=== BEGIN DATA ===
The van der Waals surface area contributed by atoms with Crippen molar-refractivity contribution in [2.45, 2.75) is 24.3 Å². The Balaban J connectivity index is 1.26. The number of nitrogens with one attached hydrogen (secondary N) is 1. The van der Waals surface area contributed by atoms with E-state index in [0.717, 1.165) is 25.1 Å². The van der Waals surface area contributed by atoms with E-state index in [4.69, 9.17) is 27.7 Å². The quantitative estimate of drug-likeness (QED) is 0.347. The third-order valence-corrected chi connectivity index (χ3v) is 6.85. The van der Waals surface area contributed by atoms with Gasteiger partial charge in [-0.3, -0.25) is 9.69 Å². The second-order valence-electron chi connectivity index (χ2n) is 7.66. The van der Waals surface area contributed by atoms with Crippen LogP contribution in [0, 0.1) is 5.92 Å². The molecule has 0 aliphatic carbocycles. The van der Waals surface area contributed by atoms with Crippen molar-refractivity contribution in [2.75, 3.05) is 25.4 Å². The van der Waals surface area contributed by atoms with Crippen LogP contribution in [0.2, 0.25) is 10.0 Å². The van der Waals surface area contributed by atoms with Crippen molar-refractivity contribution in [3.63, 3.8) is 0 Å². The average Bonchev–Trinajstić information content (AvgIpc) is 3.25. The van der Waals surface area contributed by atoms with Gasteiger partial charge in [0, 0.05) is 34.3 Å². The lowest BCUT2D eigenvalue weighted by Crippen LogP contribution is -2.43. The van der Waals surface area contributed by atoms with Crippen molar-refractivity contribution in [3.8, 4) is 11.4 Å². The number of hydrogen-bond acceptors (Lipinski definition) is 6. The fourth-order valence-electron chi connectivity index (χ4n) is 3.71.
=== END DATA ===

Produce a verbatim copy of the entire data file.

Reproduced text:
The van der Waals surface area contributed by atoms with Crippen molar-refractivity contribution in [2.45, 2.75) is 24.3 Å². The Balaban J connectivity index is 1.26. The number of nitrogens with one attached hydrogen (secondary N) is 1. The van der Waals surface area contributed by atoms with E-state index in [0.717, 1.165) is 25.1 Å². The van der Waals surface area contributed by atoms with E-state index in [4.69, 9.17) is 27.7 Å². The quantitative estimate of drug-likeness (QED) is 0.347. The third-order valence-corrected chi connectivity index (χ3v) is 6.85. The van der Waals surface area contributed by atoms with Gasteiger partial charge in [-0.3, -0.25) is 9.69 Å². The second-order valence-electron chi connectivity index (χ2n) is 7.66. The van der Waals surface area contributed by atoms with Crippen LogP contribution in [0, 0.1) is 5.92 Å². The molecule has 0 aliphatic carbocycles. The van der Waals surface area contributed by atoms with Crippen molar-refractivity contribution in [2.75, 3.05) is 25.4 Å². The van der Waals surface area contributed by atoms with Crippen LogP contribution in [0.2, 0.25) is 10.0 Å². The van der Waals surface area contributed by atoms with Crippen molar-refractivity contribution in [3.63, 3.8) is 0 Å². The average Bonchev–Trinajstić information content (AvgIpc) is 3.25. The van der Waals surface area contributed by atoms with Gasteiger partial charge in [0, 0.05) is 34.3 Å². The lowest BCUT2D eigenvalue weighted by Crippen LogP contribution is -2.43. The van der Waals surface area contributed by atoms with Crippen molar-refractivity contribution in [3.8, 4) is 11.4 Å². The number of hydrogen-bond acceptors (Lipinski definition) is 6. The fourth-order valence-electron chi connectivity index (χ4n) is 3.71.